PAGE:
Legal action against the Attorney General and the Queen’s private attorneys has been initiated following a decision to bar media from attending a hearing on the Duke of Edinburgh’s will.
The Guardian seeks leave to claim that the High Court’s failure to properly consider whether the press should be allowed to attend the hearing or make representations constitutes such a serious interference with the principle of open justice that the matter should be reconsidered.
In September, the President of the Family Division of the High Court, Sir Andrew McFarlane, ruled that Prince Philip’s will must be withheld from the public for 90 years, after a secret hearing of which the media had not been informed and were not allowed to attend. .
The only parties allowed to attend court were Philip’s executor, Farrer and Co Trust Corporation, an affiliate of Queen Farrer and Co’s private attorneys, and Attorney General Michael Ellis. Both sides succeeded in persuading the judge to exclude the media from the hearing.
McFarlane said he “accepted the argument that only the Attorney General can speak, in public law, of the public interest, and that there was, legally, no role for those who might represent the media during a hearing (public or private) by asserting any contrary opinion in the public interest â.
Under UK law, when a person dies, any will they have left is automatically made public. This is done in order to ensure that the will is executed, to bring it to the attention of potential beneficiaries, and to prevent fraud against a person’s estate.
The Windsor family is exempt from this requirement. Although the will of the monarch is hidden from the public by law, there is no law passed by parliament requiring that the wishes of other members of the royal family be hidden. There is also no established legal definition of who is, and who is not, a member of the Royal Family. However, around 100 years ago, the royal family started making legal demands that their wills be hidden from the public.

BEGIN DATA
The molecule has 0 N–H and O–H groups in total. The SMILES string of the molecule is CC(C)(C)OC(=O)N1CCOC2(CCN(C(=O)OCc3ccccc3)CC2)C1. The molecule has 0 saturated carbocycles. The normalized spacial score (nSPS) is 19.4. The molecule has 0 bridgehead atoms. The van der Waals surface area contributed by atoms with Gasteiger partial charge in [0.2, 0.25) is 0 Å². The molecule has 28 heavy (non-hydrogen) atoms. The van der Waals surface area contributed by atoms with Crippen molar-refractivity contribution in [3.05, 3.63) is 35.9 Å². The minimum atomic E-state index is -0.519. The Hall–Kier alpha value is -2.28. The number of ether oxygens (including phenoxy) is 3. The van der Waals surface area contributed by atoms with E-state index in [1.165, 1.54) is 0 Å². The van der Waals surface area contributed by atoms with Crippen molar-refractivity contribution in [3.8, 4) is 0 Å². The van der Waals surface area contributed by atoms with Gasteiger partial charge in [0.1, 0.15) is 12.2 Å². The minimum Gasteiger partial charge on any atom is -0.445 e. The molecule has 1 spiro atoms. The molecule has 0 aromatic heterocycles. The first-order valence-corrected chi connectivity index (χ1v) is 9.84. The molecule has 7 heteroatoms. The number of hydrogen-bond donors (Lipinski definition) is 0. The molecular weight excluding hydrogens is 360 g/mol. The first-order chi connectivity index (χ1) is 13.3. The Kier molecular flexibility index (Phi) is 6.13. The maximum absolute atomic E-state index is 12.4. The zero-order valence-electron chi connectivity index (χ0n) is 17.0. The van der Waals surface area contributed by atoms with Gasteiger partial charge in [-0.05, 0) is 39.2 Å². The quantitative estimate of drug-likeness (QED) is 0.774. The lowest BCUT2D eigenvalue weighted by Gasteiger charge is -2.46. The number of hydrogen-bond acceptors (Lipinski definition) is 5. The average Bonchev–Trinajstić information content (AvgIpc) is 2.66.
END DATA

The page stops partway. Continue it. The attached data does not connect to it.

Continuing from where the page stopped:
In the judgment summarizing the closed-door case relating to Prince Philip’s will, McFarlane identified the first will to be kept secret as that of Prince Francis of Teck, the younger brother of Queen Mary, who died in 1910.
Teck’s will was kept secret in order to cover up a sex scandal. Mary persuaded a judge to keep it closed as it is understood he was shown to have bequeathed precious family jewels to a mistress.
McFarlane wrote: âThe answer to the question ‘Why should there be an exception for senior royals?’ is, in my opinion, clear: it is necessary to strengthen the protection afforded to the privacy of this unique group of individuals, in order to protect the dignity and prestige of the public service of the Sovereign and other members close to her family.
“While there may be public curiosity as to what private arrangements a member of the Royal Family may choose to make in their will, there is no real public interest in the public knowing this information. completely privateâ¦ The interest of the media in this regard is commercial. “
The practice of sealing the wills of the Windsor family from the public was last examined in 2007 when an accountant, Robert Brown, requested access to the wills of the Queen Mother and Princess Margaret on the grounds that he believed they would provide proof that he was Marguerite’s illegitimate child.
His candidacy was rejected. However, he successfully argued that the family court failed to address issues of public importance related to the practice of sealing the Windsor family’s wills away from public scrutiny.
Brown’s case also uncovered the existence of a secret agreement between the attorney general, the former president of the family court, the royal household and Farrer and Co. The document was later partially disclosed.